What’s really behind the Trump Russiagate scandal? Go from one news source to another and you’ll see widely disparate versions of the story. The difference is especially stark in cable TV news reports. Switch from Fox News to MSNBC and you see two totally different pictures. It’s like they’re in parallel universes.
Compare these examples:
“Mueller Probe Stinks Worse Than Cabbage Cooking in an Unventilated Kitchen” –Fox News
“Is Trump unraveling as Mueller investigation hits closer to home?” –MSNBC
Is either example correct?
The themes surrounding Russiagate reportage range from Trump covering up the conspiracy with Russia that got him elected president, to a plot by mysterious American “deep state” forces to stage a coup against Trump.
How are audiences able to sort out the real story? My guess is that people are likely to ascribe credibility to whichever news source most closely reflects their own political biases.
But in an era of truth contestability that’s no way to uncover the honest facts.
What’s worse is that I’ve seen in most cases the critically important background regarding Russiagate has been suppressed. This leaves observers with little reliable information to go by. Audiences are being exposed to questionable accounts without the benefit of context.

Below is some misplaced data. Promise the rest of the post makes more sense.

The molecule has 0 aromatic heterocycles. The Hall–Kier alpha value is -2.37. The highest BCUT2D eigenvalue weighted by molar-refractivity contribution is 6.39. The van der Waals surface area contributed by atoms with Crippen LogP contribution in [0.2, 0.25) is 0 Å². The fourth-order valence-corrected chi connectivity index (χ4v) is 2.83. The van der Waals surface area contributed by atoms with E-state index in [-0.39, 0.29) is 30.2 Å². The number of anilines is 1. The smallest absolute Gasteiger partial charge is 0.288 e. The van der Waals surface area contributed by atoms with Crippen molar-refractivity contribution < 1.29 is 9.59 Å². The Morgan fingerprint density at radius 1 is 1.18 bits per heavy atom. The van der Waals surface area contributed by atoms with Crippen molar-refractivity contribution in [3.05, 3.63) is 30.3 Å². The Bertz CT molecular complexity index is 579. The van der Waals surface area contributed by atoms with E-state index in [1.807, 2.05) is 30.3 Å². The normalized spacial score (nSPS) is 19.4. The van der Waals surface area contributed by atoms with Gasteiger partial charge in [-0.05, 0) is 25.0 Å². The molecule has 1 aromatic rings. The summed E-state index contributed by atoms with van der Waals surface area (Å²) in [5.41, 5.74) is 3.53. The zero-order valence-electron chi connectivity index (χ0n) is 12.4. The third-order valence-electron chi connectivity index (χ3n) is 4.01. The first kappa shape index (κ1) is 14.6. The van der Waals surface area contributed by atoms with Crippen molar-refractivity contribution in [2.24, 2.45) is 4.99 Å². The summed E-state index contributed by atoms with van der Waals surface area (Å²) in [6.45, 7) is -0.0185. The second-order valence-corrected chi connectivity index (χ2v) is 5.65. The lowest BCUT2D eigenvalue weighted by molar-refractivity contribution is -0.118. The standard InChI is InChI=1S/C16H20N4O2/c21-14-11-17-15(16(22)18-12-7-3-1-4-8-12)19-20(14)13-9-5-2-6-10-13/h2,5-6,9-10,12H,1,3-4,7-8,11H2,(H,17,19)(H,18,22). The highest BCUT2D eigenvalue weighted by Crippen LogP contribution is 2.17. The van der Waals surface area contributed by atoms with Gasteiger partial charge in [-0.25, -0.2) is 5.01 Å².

To ameliorate that situation I’ve prepared a series of monographs that present relevant background. The series is called “Russia: Straight Talk on Hushed Issues.”
Initially, six monographs have been posted (http://www.amzn.to/2jpNV80).
Current titles include,
- Wise Up President Trump: It’s time to confront the Russian Conspiracy scandal head on
- The Secret Yeltsin Scandal: Discover the truth about the present from events in the past
- Putin’s Orders For Trump: Do they exist, and is Trump complying?
- Congress Warned Over Russia: The smell of war is in the air. What can Congress do?
- US Policy Toward Putin’s Russia: A hearing before the House Committee on Foreign Affairs
- Putin’s Ally Dead in DC: Can the official explanation be believed?
These monographs will be free of charge for Eurasia Review readers from January 22 through January 26.
That’s just the first installment. This series will continue with many more monographs to come.
My intent is not to persuade anyone of anything, but to empower news consumers with the necessary context to critically examine the everyday news streams they are exposed to. A hallmark of this approach is its fact-checking of news reports. It also tests news content for logical consistency. This all will give readers a good idea of who’s presenting reliable facts and who’s propagating distortions. The results can be quite surprising and illuminating for everyone.
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